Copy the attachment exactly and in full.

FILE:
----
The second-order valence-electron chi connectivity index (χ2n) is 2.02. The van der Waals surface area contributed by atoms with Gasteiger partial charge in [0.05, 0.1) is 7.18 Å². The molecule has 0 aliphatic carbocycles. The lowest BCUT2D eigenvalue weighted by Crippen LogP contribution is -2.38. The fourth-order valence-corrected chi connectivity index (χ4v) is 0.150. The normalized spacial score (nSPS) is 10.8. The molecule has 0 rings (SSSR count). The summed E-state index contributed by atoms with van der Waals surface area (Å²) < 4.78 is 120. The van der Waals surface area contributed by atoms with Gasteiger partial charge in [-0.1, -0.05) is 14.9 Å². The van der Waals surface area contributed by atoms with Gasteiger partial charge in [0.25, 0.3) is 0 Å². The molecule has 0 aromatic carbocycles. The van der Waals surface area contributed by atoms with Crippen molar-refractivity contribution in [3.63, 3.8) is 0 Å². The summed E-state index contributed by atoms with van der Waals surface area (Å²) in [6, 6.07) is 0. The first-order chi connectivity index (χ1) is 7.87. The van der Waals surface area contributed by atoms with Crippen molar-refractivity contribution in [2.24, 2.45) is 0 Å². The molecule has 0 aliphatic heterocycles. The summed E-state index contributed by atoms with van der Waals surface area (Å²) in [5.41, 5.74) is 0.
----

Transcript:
The second-order valence-electron chi connectivity index (χ2n) is 2.02. The van der Waals surface area contributed by atoms with Gasteiger partial charge in [0.05, 0.1) is 7.18 Å². The molecule has 0 aliphatic carbocycles. The lowest BCUT2D eigenvalue weighted by Crippen LogP contribution is -2.38. The fourth-order valence-corrected chi connectivity index (χ4v) is 0.150. The normalized spacial score (nSPS) is 10.8. The molecule has 0 rings (SSSR count). The summed E-state index contributed by atoms with van der Waals surface area (Å²) < 4.78 is 120. The van der Waals surface area contributed by atoms with Gasteiger partial charge in [-0.1, -0.05) is 14.9 Å². The van der Waals surface area contributed by atoms with Gasteiger partial charge in [0.25, 0.3) is 0 Å². The molecule has 0 aromatic carbocycles. The van der Waals surface area contributed by atoms with Crippen molar-refractivity contribution in [3.63, 3.8) is 0 Å². The summed E-state index contributed by atoms with van der Waals surface area (Å²) in [6, 6.07) is 0. The first-order chi connectivity index (χ1) is 7.87. The van der Waals surface area contributed by atoms with Crippen molar-refractivity contribution in [2.24, 2.45) is 0 Å². The molecule has 0 aliphatic heterocycles. The summed E-state index contributed by atoms with van der Waals surface area (Å²) in [5.41, 5.74) is 0.